Professor John Hyman: Director of Freshman Year
Hey BTA Readers,
Another assignment from my Reporting class about Professor John Hyman, the director of the College Writing Program and his approach to teaching and directing. Read about it – he’s a great guy, not to mention one of the best professors I’ve ever had!
Professor John Hyman shapes almost every student’s freshman year at American University.
As director of the College Writing Program, Hyman is in charge of the rite of passage students must take to fulfill university requirements.
“We help students learn how to do college,” Hyman said. “It’s a de-facto goal of the course.”
Arielle Klane, a sophomore in the College of Arts and Sciences, says that she feels that College Writing prepared her for her undergraduate career at AU. “I gained a lot more confidence,” she said.
Hyman came to the university in 1986 as an adjunct instructor. “I didn’t even know where it was,” he laughs. “I actually had to drive out the night before the interview just to make sure I could find it.”
Hyman stayed on as an adjunct instructor for two years, and then became a full-time instructor for five years. “At that time, they had a policy that limited full-time College Writing instructors to a five-year stay,” he says.
As his five years as a full-time instructor began to run out, the position as the head of the writing center opened.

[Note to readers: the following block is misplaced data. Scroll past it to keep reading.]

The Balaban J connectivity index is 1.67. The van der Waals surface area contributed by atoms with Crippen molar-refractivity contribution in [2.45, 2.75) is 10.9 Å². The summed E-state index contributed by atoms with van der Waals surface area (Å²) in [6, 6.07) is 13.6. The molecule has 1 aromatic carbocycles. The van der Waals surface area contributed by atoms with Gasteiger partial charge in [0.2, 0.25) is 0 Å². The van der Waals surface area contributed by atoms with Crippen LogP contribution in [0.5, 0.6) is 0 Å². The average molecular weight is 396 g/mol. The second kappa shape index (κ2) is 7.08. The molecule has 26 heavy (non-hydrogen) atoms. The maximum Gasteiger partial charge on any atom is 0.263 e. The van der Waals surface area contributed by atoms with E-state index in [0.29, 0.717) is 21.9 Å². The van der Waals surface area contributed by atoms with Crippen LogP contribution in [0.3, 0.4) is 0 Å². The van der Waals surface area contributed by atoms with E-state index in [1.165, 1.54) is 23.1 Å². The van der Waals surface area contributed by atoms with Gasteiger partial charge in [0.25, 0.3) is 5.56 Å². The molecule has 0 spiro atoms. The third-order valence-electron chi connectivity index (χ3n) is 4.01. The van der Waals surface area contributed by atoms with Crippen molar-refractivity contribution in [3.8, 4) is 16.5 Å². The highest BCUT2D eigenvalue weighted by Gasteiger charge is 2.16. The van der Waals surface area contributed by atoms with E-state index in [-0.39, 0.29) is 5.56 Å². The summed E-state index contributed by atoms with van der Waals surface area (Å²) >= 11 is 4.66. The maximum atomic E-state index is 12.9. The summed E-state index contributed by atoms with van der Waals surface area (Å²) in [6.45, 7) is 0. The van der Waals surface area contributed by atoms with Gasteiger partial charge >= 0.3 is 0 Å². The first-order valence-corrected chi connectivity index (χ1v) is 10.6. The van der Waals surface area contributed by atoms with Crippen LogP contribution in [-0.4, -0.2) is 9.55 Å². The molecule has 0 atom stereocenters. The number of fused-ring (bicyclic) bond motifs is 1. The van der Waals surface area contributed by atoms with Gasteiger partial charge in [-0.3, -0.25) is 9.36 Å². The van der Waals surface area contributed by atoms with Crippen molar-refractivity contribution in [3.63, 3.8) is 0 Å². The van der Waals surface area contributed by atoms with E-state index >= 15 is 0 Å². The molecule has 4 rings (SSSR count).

Hyman served as the director for the writing center until 2000, when he took his current position as the director of the College Writing Program
“Whenever I visit other schools, and hear their complaints, I always return happy,” he said. “We have a really strong faculty that knows exactly what they’re doing.”
Professor Alison Thomas, who teaches College Writing, says that Hyman is “great to bounce ideas off of,” adding, “Students’ best interests are at heart, but he’s always attuned to helping professors.”
Thomas says that he takes the effort to get to know his faculty, and often sends her e-mails and clips articles out of the newspaper he thinks she might be interested in.
“He creates a nice sense of community,” Thomas said of Hyman. “He really does get to know people. We ride the Red Sox roller coaster together.”
Hyman has always been an advocate for professors and students alike. As director, he successfully made the argument to the central administration to get rid of the five-year cap on full-time faculty in the College Writing program.